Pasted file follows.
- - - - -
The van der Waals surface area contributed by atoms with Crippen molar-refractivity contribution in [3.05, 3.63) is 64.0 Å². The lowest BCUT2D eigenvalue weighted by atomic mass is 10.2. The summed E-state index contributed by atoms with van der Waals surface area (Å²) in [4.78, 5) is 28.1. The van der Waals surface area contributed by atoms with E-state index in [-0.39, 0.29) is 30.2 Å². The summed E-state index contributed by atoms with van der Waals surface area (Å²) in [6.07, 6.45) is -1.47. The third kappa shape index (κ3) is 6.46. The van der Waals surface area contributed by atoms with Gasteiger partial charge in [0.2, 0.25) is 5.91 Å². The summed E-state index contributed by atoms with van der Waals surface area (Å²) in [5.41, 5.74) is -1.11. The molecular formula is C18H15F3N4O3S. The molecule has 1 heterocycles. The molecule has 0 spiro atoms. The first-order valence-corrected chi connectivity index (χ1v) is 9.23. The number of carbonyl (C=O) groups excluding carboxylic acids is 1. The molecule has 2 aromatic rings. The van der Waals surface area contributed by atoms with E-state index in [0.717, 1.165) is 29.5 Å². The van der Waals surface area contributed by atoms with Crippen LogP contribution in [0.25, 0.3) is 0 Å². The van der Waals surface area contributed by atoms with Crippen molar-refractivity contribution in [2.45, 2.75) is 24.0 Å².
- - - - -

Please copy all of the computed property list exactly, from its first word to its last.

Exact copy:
The van der Waals surface area contributed by atoms with Crippen molar-refractivity contribution in [3.05, 3.63) is 64.0 Å². The lowest BCUT2D eigenvalue weighted by atomic mass is 10.2. The summed E-state index contributed by atoms with van der Waals surface area (Å²) in [4.78, 5) is 28.1. The van der Waals surface area contributed by atoms with E-state index in [-0.39, 0.29) is 30.2 Å². The summed E-state index contributed by atoms with van der Waals surface area (Å²) in [6.07, 6.45) is -1.47. The third kappa shape index (κ3) is 6.46. The van der Waals surface area contributed by atoms with Gasteiger partial charge in [0.2, 0.25) is 5.91 Å². The summed E-state index contributed by atoms with van der Waals surface area (Å²) in [5.41, 5.74) is -1.11. The molecular formula is C18H15F3N4O3S. The molecule has 1 heterocycles. The molecule has 0 spiro atoms. The first-order valence-corrected chi connectivity index (χ1v) is 9.23. The number of carbonyl (C=O) groups excluding carboxylic acids is 1. The molecule has 2 aromatic rings. The van der Waals surface area contributed by atoms with E-state index in [0.717, 1.165) is 29.5 Å². The van der Waals surface area contributed by atoms with Crippen LogP contribution in [0.25, 0.3) is 0 Å². The van der Waals surface area contributed by atoms with Crippen molar-refractivity contribution in [2.45, 2.75) is 24.0 Å².